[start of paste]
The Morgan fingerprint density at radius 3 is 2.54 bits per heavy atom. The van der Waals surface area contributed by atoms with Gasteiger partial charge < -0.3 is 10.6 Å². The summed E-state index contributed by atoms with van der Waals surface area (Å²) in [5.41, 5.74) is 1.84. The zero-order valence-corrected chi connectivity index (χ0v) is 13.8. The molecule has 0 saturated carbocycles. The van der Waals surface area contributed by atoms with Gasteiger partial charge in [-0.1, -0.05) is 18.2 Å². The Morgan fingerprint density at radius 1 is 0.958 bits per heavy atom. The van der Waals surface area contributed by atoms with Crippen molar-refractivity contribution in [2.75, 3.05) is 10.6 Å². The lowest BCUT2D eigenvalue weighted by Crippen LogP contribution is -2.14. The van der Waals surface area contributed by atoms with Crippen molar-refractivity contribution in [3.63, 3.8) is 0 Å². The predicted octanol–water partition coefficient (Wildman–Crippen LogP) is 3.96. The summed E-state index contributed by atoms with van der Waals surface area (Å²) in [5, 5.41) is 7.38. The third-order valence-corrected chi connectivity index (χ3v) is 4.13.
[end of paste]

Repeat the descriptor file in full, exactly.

The Morgan fingerprint density at radius 3 is 2.54 bits per heavy atom. The van der Waals surface area contributed by atoms with Gasteiger partial charge < -0.3 is 10.6 Å². The summed E-state index contributed by atoms with van der Waals surface area (Å²) in [5.41, 5.74) is 1.84. The zero-order valence-corrected chi connectivity index (χ0v) is 13.8. The molecule has 0 saturated carbocycles. The van der Waals surface area contributed by atoms with Gasteiger partial charge in [-0.1, -0.05) is 18.2 Å². The Morgan fingerprint density at radius 1 is 0.958 bits per heavy atom. The van der Waals surface area contributed by atoms with Crippen molar-refractivity contribution in [2.75, 3.05) is 10.6 Å². The lowest BCUT2D eigenvalue weighted by Crippen LogP contribution is -2.14. The van der Waals surface area contributed by atoms with Crippen molar-refractivity contribution in [3.63, 3.8) is 0 Å². The predicted octanol–water partition coefficient (Wildman–Crippen LogP) is 3.96. The summed E-state index contributed by atoms with van der Waals surface area (Å²) in [5, 5.41) is 7.38. The third-order valence-corrected chi connectivity index (χ3v) is 4.13.